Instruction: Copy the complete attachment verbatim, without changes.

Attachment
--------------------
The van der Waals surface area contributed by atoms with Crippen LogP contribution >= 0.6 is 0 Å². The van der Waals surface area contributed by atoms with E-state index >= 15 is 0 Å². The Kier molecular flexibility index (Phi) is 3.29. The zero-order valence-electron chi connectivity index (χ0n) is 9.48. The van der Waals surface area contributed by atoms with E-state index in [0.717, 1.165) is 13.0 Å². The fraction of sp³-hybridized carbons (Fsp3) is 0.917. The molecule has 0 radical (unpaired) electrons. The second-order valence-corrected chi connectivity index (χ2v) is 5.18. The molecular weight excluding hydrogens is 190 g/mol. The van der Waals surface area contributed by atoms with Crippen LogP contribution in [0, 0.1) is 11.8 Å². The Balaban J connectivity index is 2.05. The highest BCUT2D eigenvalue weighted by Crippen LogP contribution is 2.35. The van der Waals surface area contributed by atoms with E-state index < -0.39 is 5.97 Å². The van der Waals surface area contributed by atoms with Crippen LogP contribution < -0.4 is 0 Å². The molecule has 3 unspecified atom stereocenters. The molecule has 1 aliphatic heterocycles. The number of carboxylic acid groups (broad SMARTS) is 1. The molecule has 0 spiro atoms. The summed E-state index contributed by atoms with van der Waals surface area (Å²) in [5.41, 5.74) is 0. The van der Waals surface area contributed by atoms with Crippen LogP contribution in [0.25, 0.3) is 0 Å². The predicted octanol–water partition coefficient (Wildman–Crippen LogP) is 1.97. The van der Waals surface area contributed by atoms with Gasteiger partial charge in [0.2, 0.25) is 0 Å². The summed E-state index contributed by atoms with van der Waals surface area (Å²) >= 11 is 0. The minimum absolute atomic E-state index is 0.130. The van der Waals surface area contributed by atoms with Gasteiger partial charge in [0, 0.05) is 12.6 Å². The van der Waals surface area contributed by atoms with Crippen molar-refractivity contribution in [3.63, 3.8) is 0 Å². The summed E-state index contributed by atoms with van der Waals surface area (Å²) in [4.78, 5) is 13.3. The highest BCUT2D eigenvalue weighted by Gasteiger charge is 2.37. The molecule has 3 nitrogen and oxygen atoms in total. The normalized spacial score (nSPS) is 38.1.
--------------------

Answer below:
The van der Waals surface area contributed by atoms with Crippen LogP contribution >= 0.6 is 0 Å². The van der Waals surface area contributed by atoms with E-state index >= 15 is 0 Å². The Kier molecular flexibility index (Phi) is 3.29. The zero-order valence-electron chi connectivity index (χ0n) is 9.48. The van der Waals surface area contributed by atoms with E-state index in [0.717, 1.165) is 13.0 Å². The fraction of sp³-hybridized carbons (Fsp3) is 0.917. The molecule has 0 radical (unpaired) electrons. The second-order valence-corrected chi connectivity index (χ2v) is 5.18. The molecular weight excluding hydrogens is 190 g/mol. The van der Waals surface area contributed by atoms with Crippen LogP contribution in [0, 0.1) is 11.8 Å². The Balaban J connectivity index is 2.05. The highest BCUT2D eigenvalue weighted by Crippen LogP contribution is 2.35. The van der Waals surface area contributed by atoms with E-state index < -0.39 is 5.97 Å². The van der Waals surface area contributed by atoms with Crippen LogP contribution < -0.4 is 0 Å². The molecule has 3 unspecified atom stereocenters. The molecule has 1 aliphatic heterocycles. The number of carboxylic acid groups (broad SMARTS) is 1. The molecule has 0 spiro atoms. The summed E-state index contributed by atoms with van der Waals surface area (Å²) in [5.41, 5.74) is 0. The van der Waals surface area contributed by atoms with Crippen LogP contribution in [0.25, 0.3) is 0 Å². The predicted octanol–water partition coefficient (Wildman–Crippen LogP) is 1.97. The van der Waals surface area contributed by atoms with Gasteiger partial charge in [0.2, 0.25) is 0 Å². The summed E-state index contributed by atoms with van der Waals surface area (Å²) >= 11 is 0. The minimum absolute atomic E-state index is 0.130. The van der Waals surface area contributed by atoms with Gasteiger partial charge in [0, 0.05) is 12.6 Å². The van der Waals surface area contributed by atoms with Crippen molar-refractivity contribution in [3.63, 3.8) is 0 Å². The summed E-state index contributed by atoms with van der Waals surface area (Å²) in [4.78, 5) is 13.3. The highest BCUT2D eigenvalue weighted by Gasteiger charge is 2.37. The molecule has 3 nitrogen and oxygen atoms in total. The normalized spacial score (nSPS) is 38.1.